IRC Sec 995(g) points to IRC Sec 511(a)(2) and (b)(2) for the types of tax-exempt structures covered under the code section. The definition includes qualified retirement plans and 501(c)(3) charitable organizations. Arguably, the provisions of IRC Sec 995(g) are limited to IC-DISCs and do not apply to 831(b) electing captive insurers.
Noticeably, the provision excludes Plans covered under IRC Sec 408 (IRA) and IRC Sec 408A (Roth IRA). Therefore, the payment of dividend income by the Captive to a Roth IRA should not be characterized as UBTI to the Roth IRA or Roth 401(k).
Roth IRA Basics
A taxpayer that files jointly is able to contribute to a Roth IRA if the taxpayer’s modified adjusted gross income (AGI) does not exceed $181,000. The contribution phases out between $181,000-191,000.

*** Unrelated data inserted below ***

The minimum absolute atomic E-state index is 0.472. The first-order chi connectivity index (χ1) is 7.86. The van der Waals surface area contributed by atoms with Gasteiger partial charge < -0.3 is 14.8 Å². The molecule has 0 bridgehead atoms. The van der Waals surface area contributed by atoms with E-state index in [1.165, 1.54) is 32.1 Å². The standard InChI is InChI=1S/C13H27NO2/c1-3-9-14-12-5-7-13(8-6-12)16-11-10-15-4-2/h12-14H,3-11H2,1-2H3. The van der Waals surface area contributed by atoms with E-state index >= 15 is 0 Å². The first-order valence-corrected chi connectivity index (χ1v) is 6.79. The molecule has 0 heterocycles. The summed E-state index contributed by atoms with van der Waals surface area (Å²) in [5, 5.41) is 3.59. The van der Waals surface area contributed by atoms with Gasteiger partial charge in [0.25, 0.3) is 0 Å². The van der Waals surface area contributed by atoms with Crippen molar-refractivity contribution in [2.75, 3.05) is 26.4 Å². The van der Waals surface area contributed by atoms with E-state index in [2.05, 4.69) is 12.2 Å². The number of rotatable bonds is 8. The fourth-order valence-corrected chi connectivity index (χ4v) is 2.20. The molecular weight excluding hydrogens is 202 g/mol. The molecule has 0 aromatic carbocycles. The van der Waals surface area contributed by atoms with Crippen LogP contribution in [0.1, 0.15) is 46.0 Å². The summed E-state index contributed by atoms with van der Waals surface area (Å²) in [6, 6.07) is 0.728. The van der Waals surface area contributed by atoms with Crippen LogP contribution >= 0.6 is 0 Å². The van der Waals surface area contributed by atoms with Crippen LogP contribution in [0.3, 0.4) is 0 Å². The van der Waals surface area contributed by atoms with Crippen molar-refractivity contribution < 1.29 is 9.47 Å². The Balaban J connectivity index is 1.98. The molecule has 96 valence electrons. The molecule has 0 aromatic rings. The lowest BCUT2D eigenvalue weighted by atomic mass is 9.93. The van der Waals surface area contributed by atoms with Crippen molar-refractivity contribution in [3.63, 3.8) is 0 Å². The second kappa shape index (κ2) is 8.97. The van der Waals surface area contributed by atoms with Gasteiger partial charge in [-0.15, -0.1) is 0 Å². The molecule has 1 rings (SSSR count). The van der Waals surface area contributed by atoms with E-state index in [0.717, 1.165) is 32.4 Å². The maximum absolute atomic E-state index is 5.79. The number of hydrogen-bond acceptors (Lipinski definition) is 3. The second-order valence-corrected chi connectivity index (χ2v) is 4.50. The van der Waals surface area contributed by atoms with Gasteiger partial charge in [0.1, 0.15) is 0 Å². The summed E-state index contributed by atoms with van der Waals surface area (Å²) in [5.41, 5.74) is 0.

The calculation of modified AGI excludes the proceeds from an IRA rollover or qualified plan. This important distinction generally speaking makes it easier for a taxpayer to position himself to do a conversion from a traditional IRA to a Roth IRA.
The primary difference between the Roth IRA and IRA or qualified plan is that the Roth IRA does not have required minimum distributions. Distributions from the Roth IRA are not subject to income taxation. However, the distribution must be a “qualified” distribution. Qualified distributions require five years of “seasoning” within the plan unless the taxpayer is at least age 59 ½.
Distributions before age 59 ½ are subject to the 10 percent early withdrawal penalty as well as normal tax treatment on the distribution (as if it were a traditional IRA). Like the IRA, exceptions to these rules exist for a distribution for a first-time homebuyer; distribution to a disabled taxpayer, or a distribution to a beneficiary on account of the taxpayer’s death.